Ukraine talks begin without rebels
Ukraine's government has launched talks on decentralising power as part of a European-backed peace plan but did not invite its main foes, the pro-Russia insurgents who have declared independence in the east.
That deliberate oversight left it unclear what the negotiations might accomplish.
In his opening remarks, acting President Oleksandr Turchynov said authorities were "ready for a dialogue" but insisted they will not talk to the separatists who have seized buildings and fought government troops across eastern Ukraine.
Mr Turchynov chaired the first in a series of round tables with spiritual leaders, lawmakers, government figures and regional officials as part of a peace plan drafted by the Organisation for Security and Cooperation in Europe (OSCE), a security group that also includes Russia and the United States.
"Let's have a dialogue, let's discuss specific proposals," Mr Turchynov said, "But those armed people who are trying to wage a war on their own country, those who are with arms in their hands trying to dictate their will, or rather the will of another country, we will use legal procedures against them and they will face justice."
Acting Prime Minister Arseniy Yatsenyuk told the round table that they will be holding discussions across the country "in as many regions as possible," but did not name any specific one.
Oleksandr Efremov, leader of the Party of Regions in the Ukrainian parliament, the support base for former president Viktor Yanukovych, voiced hope that the discussions will be held in the east "where things are perceived in a different way".
Mr Efremov called on the government to withdraw troops from the Donetsk region and urged authorities to understand that people are genuinely wary of the new government and that they have not seen any friendly steps from Kiev yet.
The OSCE road map aims to halt fighting between government forces and pro-Russia separatists in the east and de-escalate tensions ahead of Ukraine's May 25 presidential vote. It lets the Ukrainian government decide the specifics of the talks.
The Ukrainian leader also said the government would not stop its offensive to retake eastern cities now under the control of the separatists who declared independence on Monday in the Luhansk and Donetsk regions, home to 6.6 million people.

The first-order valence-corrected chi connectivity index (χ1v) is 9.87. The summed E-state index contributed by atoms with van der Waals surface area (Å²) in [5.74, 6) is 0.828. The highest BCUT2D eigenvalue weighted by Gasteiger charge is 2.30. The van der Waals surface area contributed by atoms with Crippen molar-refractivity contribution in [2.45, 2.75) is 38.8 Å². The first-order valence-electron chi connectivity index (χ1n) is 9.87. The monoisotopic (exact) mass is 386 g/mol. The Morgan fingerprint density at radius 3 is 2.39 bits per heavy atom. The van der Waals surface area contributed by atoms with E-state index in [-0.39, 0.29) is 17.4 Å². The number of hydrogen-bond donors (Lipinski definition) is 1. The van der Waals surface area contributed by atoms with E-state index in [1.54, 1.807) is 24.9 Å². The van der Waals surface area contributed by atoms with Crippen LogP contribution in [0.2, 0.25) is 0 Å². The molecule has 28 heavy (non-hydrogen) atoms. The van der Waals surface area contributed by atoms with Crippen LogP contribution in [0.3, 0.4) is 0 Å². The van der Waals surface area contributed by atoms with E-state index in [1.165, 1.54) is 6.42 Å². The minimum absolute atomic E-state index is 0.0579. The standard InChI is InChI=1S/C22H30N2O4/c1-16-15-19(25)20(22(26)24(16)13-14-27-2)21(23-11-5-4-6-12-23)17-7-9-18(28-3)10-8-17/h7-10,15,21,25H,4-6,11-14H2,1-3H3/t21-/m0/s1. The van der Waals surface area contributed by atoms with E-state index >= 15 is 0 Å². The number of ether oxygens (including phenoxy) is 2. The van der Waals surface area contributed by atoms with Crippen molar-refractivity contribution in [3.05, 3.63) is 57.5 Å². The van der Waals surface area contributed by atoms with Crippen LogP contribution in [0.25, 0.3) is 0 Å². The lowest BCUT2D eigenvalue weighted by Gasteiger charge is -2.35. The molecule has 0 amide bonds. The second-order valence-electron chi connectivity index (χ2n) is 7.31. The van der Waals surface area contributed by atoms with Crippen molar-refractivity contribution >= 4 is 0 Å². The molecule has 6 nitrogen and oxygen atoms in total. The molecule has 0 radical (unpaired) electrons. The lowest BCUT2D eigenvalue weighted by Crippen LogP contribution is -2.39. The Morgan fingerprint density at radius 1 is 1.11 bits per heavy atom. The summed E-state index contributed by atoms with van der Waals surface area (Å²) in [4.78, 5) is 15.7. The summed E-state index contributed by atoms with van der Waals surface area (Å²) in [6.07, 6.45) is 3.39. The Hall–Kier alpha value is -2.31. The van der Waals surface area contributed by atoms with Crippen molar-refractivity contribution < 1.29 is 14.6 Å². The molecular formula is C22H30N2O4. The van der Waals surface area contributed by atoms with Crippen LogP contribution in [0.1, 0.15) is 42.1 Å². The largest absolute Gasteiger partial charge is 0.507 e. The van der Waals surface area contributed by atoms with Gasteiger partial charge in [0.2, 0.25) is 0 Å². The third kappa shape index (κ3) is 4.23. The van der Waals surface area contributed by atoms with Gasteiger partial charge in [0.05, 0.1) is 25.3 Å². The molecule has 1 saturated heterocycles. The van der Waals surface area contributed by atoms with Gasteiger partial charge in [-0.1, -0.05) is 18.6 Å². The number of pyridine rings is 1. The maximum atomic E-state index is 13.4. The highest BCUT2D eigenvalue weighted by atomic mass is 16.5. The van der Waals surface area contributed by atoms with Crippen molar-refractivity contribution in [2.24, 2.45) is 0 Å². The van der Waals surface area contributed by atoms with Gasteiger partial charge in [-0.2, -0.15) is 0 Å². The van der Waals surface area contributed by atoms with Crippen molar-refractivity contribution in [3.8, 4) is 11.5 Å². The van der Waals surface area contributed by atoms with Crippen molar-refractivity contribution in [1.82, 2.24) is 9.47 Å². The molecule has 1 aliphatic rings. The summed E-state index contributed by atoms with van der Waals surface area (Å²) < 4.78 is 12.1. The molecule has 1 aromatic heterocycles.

Insurgents in the east shrugged off the round table talks as meaningless.
"We haven't received any offers to join a round table and dialogue," said Denis Pushilin, an insurgent leader in Donetsk. "If the authorities in Kiev want a dialogue, they must come here. If we go to Kiev, they will arrest us."
Asked if they would be willing to take part in discussions if the round table was held in the east, Mr Pushilin said that "talks with Kiev authorities could only be about one thing: the recognition of the Donetsk People's Republic".
Even so, European officials applauded the start of the talks. The EU's enlargement commissioner, Stefan Fule, welcomed the round table on his Twitter account, voicing hope the next meeting would take place in eastern Ukraine.
Sawsan Chebli, a spokeswoman for German foreign minister Frank-Walter Steinmeier, said Ukraine's acceptance of the round-table format was a step in the right direction, whether the pro-Russia separatists were invited or not.
"We are of the opinion that this national dialogue will help to de-escalate the situation," she said.
The OSCE itself would not comment on the invitee list.
Russia has strongly backed the OSCE road map while the United States, which says it is worth a try, views its prospects for success with scepticism.
Ukraine and the West have accused Moscow of fomenting the unrest in eastern Ukraine, where insurgents have seized administrative buildings, fought government forces and declared independence for the Donetsk and Luhansk regions.